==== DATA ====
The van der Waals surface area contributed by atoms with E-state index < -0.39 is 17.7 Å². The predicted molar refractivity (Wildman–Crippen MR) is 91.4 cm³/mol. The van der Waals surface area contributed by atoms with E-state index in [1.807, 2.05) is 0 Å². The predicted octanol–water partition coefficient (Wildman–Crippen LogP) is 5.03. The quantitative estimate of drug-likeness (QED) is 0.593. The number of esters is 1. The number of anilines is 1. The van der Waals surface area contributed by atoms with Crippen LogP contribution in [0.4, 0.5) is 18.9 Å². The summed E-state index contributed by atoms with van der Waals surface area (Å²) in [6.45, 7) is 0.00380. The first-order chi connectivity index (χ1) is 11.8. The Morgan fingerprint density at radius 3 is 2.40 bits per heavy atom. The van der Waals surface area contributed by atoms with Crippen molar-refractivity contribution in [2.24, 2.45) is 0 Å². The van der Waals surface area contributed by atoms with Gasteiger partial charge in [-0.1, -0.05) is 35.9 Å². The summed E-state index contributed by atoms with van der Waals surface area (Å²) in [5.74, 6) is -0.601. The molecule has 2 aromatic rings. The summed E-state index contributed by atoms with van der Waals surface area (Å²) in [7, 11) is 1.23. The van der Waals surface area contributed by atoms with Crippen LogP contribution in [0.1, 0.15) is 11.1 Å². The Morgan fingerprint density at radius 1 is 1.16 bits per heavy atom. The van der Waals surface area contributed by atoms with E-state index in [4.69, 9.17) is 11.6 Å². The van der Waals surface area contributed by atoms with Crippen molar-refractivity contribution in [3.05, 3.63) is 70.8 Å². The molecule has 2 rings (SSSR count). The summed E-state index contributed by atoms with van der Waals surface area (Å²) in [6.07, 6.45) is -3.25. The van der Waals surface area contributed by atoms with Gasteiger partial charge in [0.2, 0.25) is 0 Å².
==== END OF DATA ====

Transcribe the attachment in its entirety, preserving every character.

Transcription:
The van der Waals surface area contributed by atoms with E-state index < -0.39 is 17.7 Å². The predicted molar refractivity (Wildman–Crippen MR) is 91.4 cm³/mol. The van der Waals surface area contributed by atoms with E-state index in [1.807, 2.05) is 0 Å². The predicted octanol–water partition coefficient (Wildman–Crippen LogP) is 5.03. The quantitative estimate of drug-likeness (QED) is 0.593. The number of esters is 1. The number of anilines is 1. The van der Waals surface area contributed by atoms with Crippen LogP contribution in [0.4, 0.5) is 18.9 Å². The summed E-state index contributed by atoms with van der Waals surface area (Å²) in [6.45, 7) is 0.00380. The first-order chi connectivity index (χ1) is 11.8. The Morgan fingerprint density at radius 3 is 2.40 bits per heavy atom. The van der Waals surface area contributed by atoms with Crippen molar-refractivity contribution in [2.24, 2.45) is 0 Å². The van der Waals surface area contributed by atoms with Gasteiger partial charge in [-0.1, -0.05) is 35.9 Å². The summed E-state index contributed by atoms with van der Waals surface area (Å²) in [5.74, 6) is -0.601. The molecule has 2 aromatic rings. The summed E-state index contributed by atoms with van der Waals surface area (Å²) in [7, 11) is 1.23. The van der Waals surface area contributed by atoms with Crippen LogP contribution in [0.1, 0.15) is 11.1 Å². The Morgan fingerprint density at radius 1 is 1.16 bits per heavy atom. The van der Waals surface area contributed by atoms with E-state index in [4.69, 9.17) is 11.6 Å². The van der Waals surface area contributed by atoms with Crippen molar-refractivity contribution in [3.05, 3.63) is 70.8 Å². The molecule has 2 rings (SSSR count). The summed E-state index contributed by atoms with van der Waals surface area (Å²) in [6.07, 6.45) is -3.25. The van der Waals surface area contributed by atoms with Gasteiger partial charge in [0.2, 0.25) is 0 Å².